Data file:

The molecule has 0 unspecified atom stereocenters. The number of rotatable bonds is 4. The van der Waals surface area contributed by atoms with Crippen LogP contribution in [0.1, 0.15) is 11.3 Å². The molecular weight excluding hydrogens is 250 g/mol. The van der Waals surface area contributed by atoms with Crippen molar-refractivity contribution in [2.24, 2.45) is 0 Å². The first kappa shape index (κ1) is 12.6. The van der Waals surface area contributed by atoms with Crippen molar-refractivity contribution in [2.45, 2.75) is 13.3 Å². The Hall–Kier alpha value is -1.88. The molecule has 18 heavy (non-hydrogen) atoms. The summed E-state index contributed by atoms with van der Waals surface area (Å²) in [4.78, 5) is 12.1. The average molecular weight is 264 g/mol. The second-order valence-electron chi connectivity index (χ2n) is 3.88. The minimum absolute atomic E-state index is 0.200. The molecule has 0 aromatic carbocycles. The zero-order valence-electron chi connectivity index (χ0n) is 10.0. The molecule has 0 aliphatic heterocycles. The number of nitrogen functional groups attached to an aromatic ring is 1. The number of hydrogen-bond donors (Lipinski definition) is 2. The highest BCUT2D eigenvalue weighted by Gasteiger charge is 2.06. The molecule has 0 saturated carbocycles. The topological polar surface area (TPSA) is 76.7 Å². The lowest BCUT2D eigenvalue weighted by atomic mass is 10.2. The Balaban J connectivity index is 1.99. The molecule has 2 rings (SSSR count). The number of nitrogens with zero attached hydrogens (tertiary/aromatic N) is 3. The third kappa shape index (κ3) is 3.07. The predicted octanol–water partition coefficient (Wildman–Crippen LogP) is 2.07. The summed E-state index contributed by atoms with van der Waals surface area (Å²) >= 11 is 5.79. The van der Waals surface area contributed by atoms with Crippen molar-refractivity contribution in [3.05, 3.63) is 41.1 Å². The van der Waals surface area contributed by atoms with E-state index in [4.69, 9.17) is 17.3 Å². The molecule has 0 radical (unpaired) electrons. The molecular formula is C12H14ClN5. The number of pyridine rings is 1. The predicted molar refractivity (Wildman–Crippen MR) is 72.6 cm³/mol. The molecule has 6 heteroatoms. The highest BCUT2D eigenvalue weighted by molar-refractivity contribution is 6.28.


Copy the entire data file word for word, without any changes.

The molecule has 0 unspecified atom stereocenters. The number of rotatable bonds is 4. The van der Waals surface area contributed by atoms with Crippen LogP contribution in [0.1, 0.15) is 11.3 Å². The molecular weight excluding hydrogens is 250 g/mol. The van der Waals surface area contributed by atoms with Crippen molar-refractivity contribution in [2.24, 2.45) is 0 Å². The first kappa shape index (κ1) is 12.6. The van der Waals surface area contributed by atoms with Crippen molar-refractivity contribution in [2.45, 2.75) is 13.3 Å². The Hall–Kier alpha value is -1.88. The molecule has 18 heavy (non-hydrogen) atoms. The summed E-state index contributed by atoms with van der Waals surface area (Å²) in [4.78, 5) is 12.1. The average molecular weight is 264 g/mol. The second-order valence-electron chi connectivity index (χ2n) is 3.88. The minimum absolute atomic E-state index is 0.200. The molecule has 0 aromatic carbocycles. The zero-order valence-electron chi connectivity index (χ0n) is 10.0. The molecule has 0 aliphatic heterocycles. The number of nitrogen functional groups attached to an aromatic ring is 1. The number of hydrogen-bond donors (Lipinski definition) is 2. The highest BCUT2D eigenvalue weighted by Gasteiger charge is 2.06. The molecule has 0 saturated carbocycles. The topological polar surface area (TPSA) is 76.7 Å². The lowest BCUT2D eigenvalue weighted by atomic mass is 10.2. The Balaban J connectivity index is 1.99. The molecule has 2 rings (SSSR count). The number of nitrogens with zero attached hydrogens (tertiary/aromatic N) is 3. The third kappa shape index (κ3) is 3.07. The predicted octanol–water partition coefficient (Wildman–Crippen LogP) is 2.07. The summed E-state index contributed by atoms with van der Waals surface area (Å²) >= 11 is 5.79. The van der Waals surface area contributed by atoms with Crippen molar-refractivity contribution in [3.05, 3.63) is 41.1 Å². The van der Waals surface area contributed by atoms with E-state index in [4.69, 9.17) is 17.3 Å². The molecule has 0 radical (unpaired) electrons. The molecular formula is C12H14ClN5. The number of pyridine rings is 1. The predicted molar refractivity (Wildman–Crippen MR) is 72.6 cm³/mol. The molecule has 6 heteroatoms. The highest BCUT2D eigenvalue weighted by molar-refractivity contribution is 6.28.